Before applying to graduate school at the age of 30, I had spent almost eight years playing a lot of (relatively) high stakes poker. I’ve hesitated to publish this post—it reveals my youthful immaturity and recklessness. But at the urging of my son-in-law, I’ll publish it nonetheless. Here is the story of my youthful playing poker. Continue reading Playing Poker
British calendar, 1851, Metropolitan Museum of Art
There are many thoughts that pass through my mind in the course of a day or week. Many necessitate a book-length analysis to do justice to them, but that I won’t do! Instead, let me briefly mention a few of the things that I have recently pondered. Continue reading Personal Reflections at the end of 2019
Combating the fire on the Deepwater Horizon.
Over the last few weeks I’ve discussed the recent UN report on the destruction of the ecosystem, and Jared Diamond’s and Bill McKibbon’s worries about whether the human race we will survive our current crises. Continue reading Reflections on the (Real Possibility) of the End of the World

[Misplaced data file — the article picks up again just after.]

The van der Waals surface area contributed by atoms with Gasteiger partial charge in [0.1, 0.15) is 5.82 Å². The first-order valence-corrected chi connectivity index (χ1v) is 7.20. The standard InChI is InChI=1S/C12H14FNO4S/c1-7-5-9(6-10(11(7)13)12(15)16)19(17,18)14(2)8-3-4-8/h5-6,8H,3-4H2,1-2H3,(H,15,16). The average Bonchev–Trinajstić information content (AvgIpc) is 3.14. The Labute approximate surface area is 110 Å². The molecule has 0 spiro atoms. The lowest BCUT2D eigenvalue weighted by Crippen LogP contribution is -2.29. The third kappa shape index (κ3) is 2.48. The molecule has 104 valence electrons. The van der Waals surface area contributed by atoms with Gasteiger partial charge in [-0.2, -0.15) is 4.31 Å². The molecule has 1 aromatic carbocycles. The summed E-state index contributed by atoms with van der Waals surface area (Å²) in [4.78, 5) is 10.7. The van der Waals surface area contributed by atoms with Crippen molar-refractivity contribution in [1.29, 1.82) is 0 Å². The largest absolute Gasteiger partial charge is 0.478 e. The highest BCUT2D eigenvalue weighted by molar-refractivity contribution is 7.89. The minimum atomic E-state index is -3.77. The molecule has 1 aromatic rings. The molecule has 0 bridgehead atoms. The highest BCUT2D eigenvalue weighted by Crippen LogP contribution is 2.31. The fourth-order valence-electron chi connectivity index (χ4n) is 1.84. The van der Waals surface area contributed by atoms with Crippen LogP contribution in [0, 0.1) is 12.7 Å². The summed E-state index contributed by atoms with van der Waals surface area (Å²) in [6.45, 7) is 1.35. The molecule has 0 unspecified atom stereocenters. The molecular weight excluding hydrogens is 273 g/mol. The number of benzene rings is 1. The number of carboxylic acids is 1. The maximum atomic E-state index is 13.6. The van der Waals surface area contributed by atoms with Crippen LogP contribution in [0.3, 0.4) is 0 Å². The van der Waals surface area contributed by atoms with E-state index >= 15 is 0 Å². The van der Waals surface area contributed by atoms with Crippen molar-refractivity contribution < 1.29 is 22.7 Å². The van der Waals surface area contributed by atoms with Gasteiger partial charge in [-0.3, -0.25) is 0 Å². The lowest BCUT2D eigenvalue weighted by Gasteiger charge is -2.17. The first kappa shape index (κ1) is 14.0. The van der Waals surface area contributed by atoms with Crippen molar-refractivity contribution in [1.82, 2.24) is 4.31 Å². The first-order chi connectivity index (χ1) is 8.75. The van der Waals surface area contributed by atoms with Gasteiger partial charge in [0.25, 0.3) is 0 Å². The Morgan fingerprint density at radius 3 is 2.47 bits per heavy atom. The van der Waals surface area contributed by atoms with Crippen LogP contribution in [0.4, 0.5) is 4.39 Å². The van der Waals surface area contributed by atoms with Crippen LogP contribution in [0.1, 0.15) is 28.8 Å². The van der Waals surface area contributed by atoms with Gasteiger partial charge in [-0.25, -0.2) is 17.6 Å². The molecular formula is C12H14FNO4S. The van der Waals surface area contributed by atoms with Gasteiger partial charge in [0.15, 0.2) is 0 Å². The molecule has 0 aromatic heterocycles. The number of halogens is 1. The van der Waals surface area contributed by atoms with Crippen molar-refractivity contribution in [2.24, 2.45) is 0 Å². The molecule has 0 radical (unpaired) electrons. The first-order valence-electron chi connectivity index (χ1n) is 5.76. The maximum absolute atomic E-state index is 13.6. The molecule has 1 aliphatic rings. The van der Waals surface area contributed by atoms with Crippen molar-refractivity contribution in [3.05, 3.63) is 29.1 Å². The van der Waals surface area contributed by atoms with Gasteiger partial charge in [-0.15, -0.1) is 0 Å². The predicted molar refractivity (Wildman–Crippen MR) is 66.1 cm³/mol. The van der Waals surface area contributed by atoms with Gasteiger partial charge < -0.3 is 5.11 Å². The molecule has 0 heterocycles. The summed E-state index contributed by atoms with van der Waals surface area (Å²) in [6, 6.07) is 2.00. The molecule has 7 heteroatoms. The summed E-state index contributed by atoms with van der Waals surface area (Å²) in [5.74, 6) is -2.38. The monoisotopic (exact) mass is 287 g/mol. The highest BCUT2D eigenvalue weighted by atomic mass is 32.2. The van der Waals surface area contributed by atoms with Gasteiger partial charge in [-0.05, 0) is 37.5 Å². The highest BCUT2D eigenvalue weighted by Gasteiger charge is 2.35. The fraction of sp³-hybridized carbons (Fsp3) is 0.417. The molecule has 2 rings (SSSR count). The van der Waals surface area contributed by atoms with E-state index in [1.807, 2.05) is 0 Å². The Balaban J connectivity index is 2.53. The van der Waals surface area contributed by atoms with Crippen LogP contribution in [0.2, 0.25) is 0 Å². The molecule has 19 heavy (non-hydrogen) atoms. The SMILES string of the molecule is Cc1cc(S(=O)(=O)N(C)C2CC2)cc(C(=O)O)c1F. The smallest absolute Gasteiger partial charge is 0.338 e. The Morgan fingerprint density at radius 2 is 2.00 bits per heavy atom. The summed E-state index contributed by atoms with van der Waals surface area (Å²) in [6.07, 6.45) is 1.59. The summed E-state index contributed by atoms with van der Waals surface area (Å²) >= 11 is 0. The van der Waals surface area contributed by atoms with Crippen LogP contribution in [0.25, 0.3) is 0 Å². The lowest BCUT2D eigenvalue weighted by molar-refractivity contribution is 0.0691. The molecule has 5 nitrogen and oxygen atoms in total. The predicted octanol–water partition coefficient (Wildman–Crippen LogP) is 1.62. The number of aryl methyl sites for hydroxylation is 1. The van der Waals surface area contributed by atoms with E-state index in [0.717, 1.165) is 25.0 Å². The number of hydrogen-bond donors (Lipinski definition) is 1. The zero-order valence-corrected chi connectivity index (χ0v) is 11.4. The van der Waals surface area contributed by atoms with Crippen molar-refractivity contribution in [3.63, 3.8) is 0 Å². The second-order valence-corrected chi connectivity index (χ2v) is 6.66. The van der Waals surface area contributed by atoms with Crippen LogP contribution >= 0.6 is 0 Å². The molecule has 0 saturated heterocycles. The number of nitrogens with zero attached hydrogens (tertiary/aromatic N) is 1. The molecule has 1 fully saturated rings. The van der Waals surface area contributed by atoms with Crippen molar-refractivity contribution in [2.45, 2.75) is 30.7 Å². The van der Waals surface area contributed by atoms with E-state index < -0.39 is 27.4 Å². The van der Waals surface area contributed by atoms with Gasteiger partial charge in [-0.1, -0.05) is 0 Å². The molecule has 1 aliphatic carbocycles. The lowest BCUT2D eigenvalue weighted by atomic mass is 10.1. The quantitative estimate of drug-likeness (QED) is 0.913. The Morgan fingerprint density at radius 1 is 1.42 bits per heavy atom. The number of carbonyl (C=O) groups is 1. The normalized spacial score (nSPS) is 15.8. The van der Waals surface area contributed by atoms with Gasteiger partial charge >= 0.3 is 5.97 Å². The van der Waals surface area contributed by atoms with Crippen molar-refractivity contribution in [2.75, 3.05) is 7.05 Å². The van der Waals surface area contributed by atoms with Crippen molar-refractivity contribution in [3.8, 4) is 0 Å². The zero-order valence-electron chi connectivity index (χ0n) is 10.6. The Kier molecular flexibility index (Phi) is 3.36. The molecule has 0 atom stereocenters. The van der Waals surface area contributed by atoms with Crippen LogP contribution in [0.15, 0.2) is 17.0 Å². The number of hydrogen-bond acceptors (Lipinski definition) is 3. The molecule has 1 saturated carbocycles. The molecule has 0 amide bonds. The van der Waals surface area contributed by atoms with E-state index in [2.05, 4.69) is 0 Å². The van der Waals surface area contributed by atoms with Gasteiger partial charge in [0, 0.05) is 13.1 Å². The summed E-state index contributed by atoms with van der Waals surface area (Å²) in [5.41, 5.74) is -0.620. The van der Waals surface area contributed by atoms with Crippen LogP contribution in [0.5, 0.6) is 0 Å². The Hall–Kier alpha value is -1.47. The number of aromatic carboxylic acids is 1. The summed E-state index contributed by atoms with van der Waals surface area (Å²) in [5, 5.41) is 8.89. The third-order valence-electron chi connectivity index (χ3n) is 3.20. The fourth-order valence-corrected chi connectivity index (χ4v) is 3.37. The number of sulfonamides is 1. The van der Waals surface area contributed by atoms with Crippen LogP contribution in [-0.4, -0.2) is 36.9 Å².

The above provides an allegory for throwing off religious crutches.
My last post reviewed Lewis Vaughn’s autobiographical, Star Map: A Journey of Faith, Doubt, and Meaning. Vaughn’s book describes his severe Southern Baptist upbringing, the doubts about religion that subsequently set in, Continue reading Outgrowing Religion
Mr. Daniel Gray, B.A. History, 2019, The University of Washington
I taught university philosophy at various institutions for thirty years from 1987 – 2017. In that time I had between 8,000 and 10,000 students. Of all those students I only remember about 25 of them really well. Continue reading Mr. Daniel Gray, Bachelor of Arts, The University of Washington